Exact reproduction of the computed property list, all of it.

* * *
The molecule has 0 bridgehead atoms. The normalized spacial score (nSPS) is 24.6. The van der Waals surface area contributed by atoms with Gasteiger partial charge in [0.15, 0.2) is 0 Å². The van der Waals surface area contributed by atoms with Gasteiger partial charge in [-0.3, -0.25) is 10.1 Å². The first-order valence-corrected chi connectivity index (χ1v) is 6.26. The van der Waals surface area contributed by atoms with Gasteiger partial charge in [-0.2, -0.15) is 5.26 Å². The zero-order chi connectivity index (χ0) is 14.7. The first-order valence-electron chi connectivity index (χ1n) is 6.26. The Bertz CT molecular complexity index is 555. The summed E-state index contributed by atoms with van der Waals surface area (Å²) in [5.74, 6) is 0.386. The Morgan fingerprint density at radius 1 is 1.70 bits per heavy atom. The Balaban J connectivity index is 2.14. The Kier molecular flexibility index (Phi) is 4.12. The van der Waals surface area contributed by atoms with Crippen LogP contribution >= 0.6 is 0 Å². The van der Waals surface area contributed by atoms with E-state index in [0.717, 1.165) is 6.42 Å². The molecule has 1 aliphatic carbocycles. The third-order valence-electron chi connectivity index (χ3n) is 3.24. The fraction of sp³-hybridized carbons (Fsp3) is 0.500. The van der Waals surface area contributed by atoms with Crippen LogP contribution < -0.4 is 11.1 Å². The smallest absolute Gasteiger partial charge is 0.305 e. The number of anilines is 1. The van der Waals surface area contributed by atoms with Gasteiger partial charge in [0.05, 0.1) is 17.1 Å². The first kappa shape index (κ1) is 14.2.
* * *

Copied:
The molecule has 0 bridgehead atoms. The normalized spacial score (nSPS) is 24.6. The van der Waals surface area contributed by atoms with Gasteiger partial charge in [0.15, 0.2) is 0 Å². The van der Waals surface area contributed by atoms with Gasteiger partial charge in [-0.3, -0.25) is 10.1 Å². The first-order valence-corrected chi connectivity index (χ1v) is 6.26. The van der Waals surface area contributed by atoms with Gasteiger partial charge in [-0.2, -0.15) is 5.26 Å². The zero-order chi connectivity index (χ0) is 14.7. The first-order valence-electron chi connectivity index (χ1n) is 6.26. The Bertz CT molecular complexity index is 555. The summed E-state index contributed by atoms with van der Waals surface area (Å²) in [5.74, 6) is 0.386. The Morgan fingerprint density at radius 1 is 1.70 bits per heavy atom. The Balaban J connectivity index is 2.14. The Kier molecular flexibility index (Phi) is 4.12. The van der Waals surface area contributed by atoms with Crippen LogP contribution >= 0.6 is 0 Å². The van der Waals surface area contributed by atoms with E-state index in [0.717, 1.165) is 6.42 Å². The molecule has 1 aliphatic carbocycles. The third-order valence-electron chi connectivity index (χ3n) is 3.24. The fraction of sp³-hybridized carbons (Fsp3) is 0.500. The van der Waals surface area contributed by atoms with Crippen LogP contribution < -0.4 is 11.1 Å². The smallest absolute Gasteiger partial charge is 0.305 e. The number of anilines is 1. The van der Waals surface area contributed by atoms with Gasteiger partial charge in [0.05, 0.1) is 17.1 Å². The first kappa shape index (κ1) is 14.2.